A battered black Peugeot 403 broke out of the centre stream of traffic, cut across the inside line of cars and pulled in to double park at the kerb. There was the usual screaming of brakes, hooting and yelling. Quite unmoved, a girl got out of the car and, leaving the traffic to sort itself out, walked purposefully across the sidewalk. Bond sat up. She had everything, but absolutely everything that belonged in his fantasy. She was tall and, although her figure was hidden by a light raincoat, the way she moved and the way she held herself promised that it would be beautiful. The face had the gaiety and bravado that went with her driving, but now there was impatience in the compressed lips and the eyes fretted as she pushed diagonally through the moving crowd on the pavement.

Bond watched her narrowly as she reached the edge of the tables and came up the aisle. Of course it was hopeless. She was coming to meet someone - her lover. She was the sort of woman who always belongs to somebody else. She was late for him. That's why she was in such a hurry. What damnable luck - right down to the long blonde hair under the rakish beret! And she was looking straight at him. She was smiling . . . ! Before Bond could pull himself together, the girl had come up to his table and had drawn out a chair and sat down.

She smiled rather tautly into his startled eyes. “I'm sorry I'm late, and I'm afraid we've got to get moving at once. You're wanted at the office.” She added under her breath: “Crash dive.”

Bond jerked himself back to reality. Whoever she was, she was certainly from 'the firm'. 'Crash dive' was a slang expression the Secret Service had borrowed from the Submarine Service. It meant bad news - the worst. Bond dug into his pocket and slid some coins over the table. He said “Right. Let's go,” and got up and followed her down through the tables and across to her car. It was still obstructing the inner lane of traffic. Any minute now there would be a policeman. Angry faces glared at them as they climbed in. The girl had left the engine running. She banged the gears into second and slid out into the traffic.

Bond looked sideways at her. The pale skin was velvet. The blonde hair was silk - to the roots. He said: “Where are you from and what's it all about?”

She said, concentrating on the traffic: “From the Station. Grade two assistant. Number 765 on duty, Mary Ann Russell off. I've no idea what it's all about. I just saw the signal from HQ - personal from M to Head of Station. Most Immediate and all that. He was to find you at once and if necessary use the DeuxiŠme to help. Head of F said you always went to the same places when you were in Paris, and I and another girl were given a list.” She smiled. “I'd only tried Harry's Bar, and after Fouquet's I was going to start on the restaurants. It was marvellous picking you up like that.” She gave him a quick glance. “I hope I wasn't very clumsy.”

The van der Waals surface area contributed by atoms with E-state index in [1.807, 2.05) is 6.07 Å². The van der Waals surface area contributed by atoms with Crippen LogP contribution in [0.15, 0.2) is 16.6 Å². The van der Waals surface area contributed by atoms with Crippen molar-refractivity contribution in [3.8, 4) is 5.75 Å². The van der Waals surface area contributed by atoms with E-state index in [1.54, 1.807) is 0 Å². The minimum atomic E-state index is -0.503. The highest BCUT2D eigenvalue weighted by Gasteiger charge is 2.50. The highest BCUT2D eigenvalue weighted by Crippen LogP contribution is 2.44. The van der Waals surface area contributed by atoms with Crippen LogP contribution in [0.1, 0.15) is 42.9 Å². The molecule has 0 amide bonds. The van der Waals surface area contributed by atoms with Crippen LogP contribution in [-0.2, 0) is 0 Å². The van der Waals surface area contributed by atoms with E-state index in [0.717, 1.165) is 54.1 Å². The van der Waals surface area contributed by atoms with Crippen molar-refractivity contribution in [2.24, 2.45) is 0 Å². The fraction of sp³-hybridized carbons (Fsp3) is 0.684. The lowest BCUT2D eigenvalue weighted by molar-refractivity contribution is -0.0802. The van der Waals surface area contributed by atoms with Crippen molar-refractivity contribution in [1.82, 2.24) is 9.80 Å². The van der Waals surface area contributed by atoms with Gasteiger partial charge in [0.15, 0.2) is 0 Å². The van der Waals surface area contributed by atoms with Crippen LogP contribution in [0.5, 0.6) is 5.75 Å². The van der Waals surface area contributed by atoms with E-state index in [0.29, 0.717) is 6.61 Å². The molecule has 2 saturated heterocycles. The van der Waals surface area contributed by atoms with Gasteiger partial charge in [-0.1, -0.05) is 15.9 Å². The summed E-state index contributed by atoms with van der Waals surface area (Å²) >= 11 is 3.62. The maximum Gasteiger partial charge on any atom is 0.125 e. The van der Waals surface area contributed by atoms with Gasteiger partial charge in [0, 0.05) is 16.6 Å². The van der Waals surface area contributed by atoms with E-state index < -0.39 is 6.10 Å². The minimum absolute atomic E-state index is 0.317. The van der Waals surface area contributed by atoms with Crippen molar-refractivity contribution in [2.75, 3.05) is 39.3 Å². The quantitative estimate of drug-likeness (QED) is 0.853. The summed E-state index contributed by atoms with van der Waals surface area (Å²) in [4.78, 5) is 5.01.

Bond said: “You were fine. How were you going to handle it if I'd had a girl with me?”

She laughed. “I was going to do much the same except call you 'sir'. I was only worried about how you'd dispose of the girl. If she started a scene I was going to offer to take her home in my car and for you to take a taxi.”

“You sound pretty resourceful. How long have you been in the Service?”

“Five years. This is my first time with a Station.”

“How do you like it?”

“I like the work all right. The evenings and days off drag a bit. It's not easy to make friends in Paris without” - her mouth turned down with irony - “without all the rest. I mean,” she hastened to add, “I'm not a prude and all that, but somehow the French make the whole business such a bore. I mean I've had to give up taking the Metro or buses. Whatever time of day it is, you end up with your behind black and blue.” She laughed. “Apart from the boredom of it and not knowing what to say to the man, some of the pinches really hurt. It's the limit. So to get around I bought this car cheap, and other cars seem to keep out of my way. As long as you don't catch the other driver's eye, you can take on even the meanest of them. They're afraid you haven't seen them. And they're worried by the bashed-about look of the car. They give you a wide berth.”

They had come to the Rond Point. As if to demonstrate her theory, she tore round it and went straight at the line of traffic coming up from the Place de la Concorde. Miraculously it divided and let her through into the Avenue Matignon.

Bond said: “Pretty good. But don't make it a habit. There may be some French Mary Anns about.”

She laughed. She turned into the Avenue Gabrielle and pulled up outside the Paris headquarters of the Secret Service: “I only try that sort of manouvre in the line of duty.”

Bond got out and came round to her side of the car. He said: “Well, thanks for picking me up. When this whirl is over, can I pick you up in exchange? I don't get the pinches, but I'm just as bored in Paris as you are.”

Her eyes were blue and wide apart. They searched his. She said seriously: “I'd like that. The switchboard here can always find me.”

Bond reached in through the window and pressed the hand on the wheel. He said “Good,” and turned and walked quickly in through the archway.

Wing Commander Rattray, Head of Station F, was a fattish man with pink cheeks and fair hair brushed straight back. He dressed in a mannered fashion with turned-back cuffs and double slits to his coat, bow-ties and fancy waistcoats. He made a good-living, wine-and-food-society impression in which only the slow, rather cunning blue eyes struck a false note. He chain-smoked Gauloises and his office stank of them. He greeted Bond with relief. “Who found you?”

“Russell. At Fouquet's. Is she new?”

“Six months. She's a good one. But take a pew. There's the hell of a flap on and I've got to brief you and get you going.” He bent to his intercom and pressed down a switch. “Signal to M, please. Personal from Head of Station. 'Located 007 briefing now.' Okay?” He let go the switch.

Bond pulled a chair over by the open window to keep away from the fog of Gauloises. The traffic on the Champs-Elys‚es was a soft roar in the background. Half an hour before he had been fed up with Paris, glad to be going. Now he hoped he would be staying.

Head of F said: “Somebody got our dawn dispatch-rider from SHAPE to the St Germain Station yesterday morning. The weekly run from the SHAPE Intelligence Division with the Summaries, Joint Intelligence papers, Iron Curtain Order of Battle - all the top gen. One shot in the back. Took his dispatch-case and his wallet and watch.”

Bond said: “That's bad. No chance that it was an ordinary hold-up? Or do they think the wallet and watch were cover?”